When I was in college I worked in an institutional kitchen in a very large hospital. In addition to feeding all the patients it had a very large cafeteria that feed a lot of people. During meal times the kitchen was chaotic but it was an organized chaos. I have many memories of those days. For example, one day I was assigned to soups and sides. Soups were made in these large vats called steam jacketed kettles. Let me just say soup got extremely hot in those babies. My job was to get the soup out to the cafeteria. I was five feet tall and weighed about 110 pounds, the kettles were at least three feet high maybe four feet. The “ladle” for lack of a better word looked like a big metal pitcher. I remember reaching down into the kettle unable to accurately gauge the level of the soup and hearing in my head my brain screaming in agony. The pain was so overwhelming I could not even verbally express myself. Luckily one of the cooks saw what was going on and grabbed me to administer first aid. I don’t know if I ever thanked her enough. I think this is when I began to formulate my thinking that food was not my friend. Despite this little mishap I had a lot of good times and enjoyed working with my colleagues.
As if my brain hadn’t warned me enough that day, my first job out of college was as an assistant manager of you guessed it a kitchen. This is where I got my experience as a sous chef. Ah but I said I was the assistant manager. The job description of assistant manager in the kitchen I worked in was, you are responsible for every job. This kitchen was not a top notch kitchen, far from it. In fact when I first started there the cook made lasagna with American cheese. I can all hear you gagging. I know I did. That changed in short order.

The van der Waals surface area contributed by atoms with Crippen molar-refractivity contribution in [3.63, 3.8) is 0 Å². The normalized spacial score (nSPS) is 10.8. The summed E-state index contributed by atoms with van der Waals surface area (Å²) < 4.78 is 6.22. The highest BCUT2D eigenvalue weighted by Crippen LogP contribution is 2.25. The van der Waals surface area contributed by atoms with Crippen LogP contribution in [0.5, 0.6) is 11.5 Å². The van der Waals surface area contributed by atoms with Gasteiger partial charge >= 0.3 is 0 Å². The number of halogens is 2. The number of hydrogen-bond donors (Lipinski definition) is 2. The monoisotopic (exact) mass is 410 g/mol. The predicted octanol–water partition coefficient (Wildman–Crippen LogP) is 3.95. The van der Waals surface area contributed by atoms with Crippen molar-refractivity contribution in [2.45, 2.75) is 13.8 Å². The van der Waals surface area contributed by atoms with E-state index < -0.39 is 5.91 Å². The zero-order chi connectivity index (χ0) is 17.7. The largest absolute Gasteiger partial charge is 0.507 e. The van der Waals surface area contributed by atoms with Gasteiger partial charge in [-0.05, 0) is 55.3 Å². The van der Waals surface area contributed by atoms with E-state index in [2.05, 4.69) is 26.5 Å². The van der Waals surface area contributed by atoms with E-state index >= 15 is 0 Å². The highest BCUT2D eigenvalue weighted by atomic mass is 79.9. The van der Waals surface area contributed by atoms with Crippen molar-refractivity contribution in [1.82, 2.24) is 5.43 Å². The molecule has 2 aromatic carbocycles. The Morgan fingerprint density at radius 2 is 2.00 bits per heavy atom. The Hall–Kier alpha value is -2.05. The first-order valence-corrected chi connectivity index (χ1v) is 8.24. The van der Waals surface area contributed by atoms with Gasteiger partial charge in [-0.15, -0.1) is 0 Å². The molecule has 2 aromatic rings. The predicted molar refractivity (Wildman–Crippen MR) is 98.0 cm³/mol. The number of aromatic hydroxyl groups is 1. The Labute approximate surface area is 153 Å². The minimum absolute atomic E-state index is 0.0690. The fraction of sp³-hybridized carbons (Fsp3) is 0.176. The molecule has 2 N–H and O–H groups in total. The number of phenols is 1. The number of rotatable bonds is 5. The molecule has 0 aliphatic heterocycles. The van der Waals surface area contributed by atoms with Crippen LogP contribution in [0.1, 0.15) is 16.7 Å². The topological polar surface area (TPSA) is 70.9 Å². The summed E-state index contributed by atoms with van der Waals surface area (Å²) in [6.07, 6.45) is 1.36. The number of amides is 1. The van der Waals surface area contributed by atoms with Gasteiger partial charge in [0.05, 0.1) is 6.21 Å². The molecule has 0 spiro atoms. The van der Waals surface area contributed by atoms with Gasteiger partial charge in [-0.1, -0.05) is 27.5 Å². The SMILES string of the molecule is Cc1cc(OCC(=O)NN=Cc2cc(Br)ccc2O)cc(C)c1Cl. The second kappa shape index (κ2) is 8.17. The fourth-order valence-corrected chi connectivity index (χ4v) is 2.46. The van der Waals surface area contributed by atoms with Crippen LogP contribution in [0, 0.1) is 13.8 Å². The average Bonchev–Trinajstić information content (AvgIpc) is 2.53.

Here is where I got some great sous chef experience, although calling myself a sous chef is really stretching it. Some of the Head Cooks I worked with liked to drink just a wee bit too much. My favorite head cook who was assigned to catering which was my special love handled his liquor very well. It amazed me how well the prime rib was prepared considering he was toasted. Another head cook did not hold his liquor well at all. Luckily I did not have to deal with him much. Not on my shift. And one assistant cook forgot he had a job and either did not show up or showed up late all the time. Unfortunately that made me assistant cook too many times I fired his ass but I did learn a lot. I also realized the wonderful world of food was a nice hobby but I didn’t want to do it for the rest of my life. I went back to school and got a degree in computers. I love computers they are so logical and they don’t wave knives in your face. Did I mention that happened to me as well.
The book the Sous Chef is written almost like a documentary. It details how the kitchen works in a fine dining establishment. The hierarchy of the kitchen is almost like the class system in England. Everyone has a place and a function. When the staff gets along the kitchen runs like a well oiled machine. It might look like chaos to the outsider but it all works. Sometimes in my head I compare a well run kitchen with a well run orchestra. The Chef is the conductor and while he or she is not conducting the 1812 overture, there is a melodic feel to the atmosphere. If you really want to know what it is like to work in a professional kitchen than you need to read this book.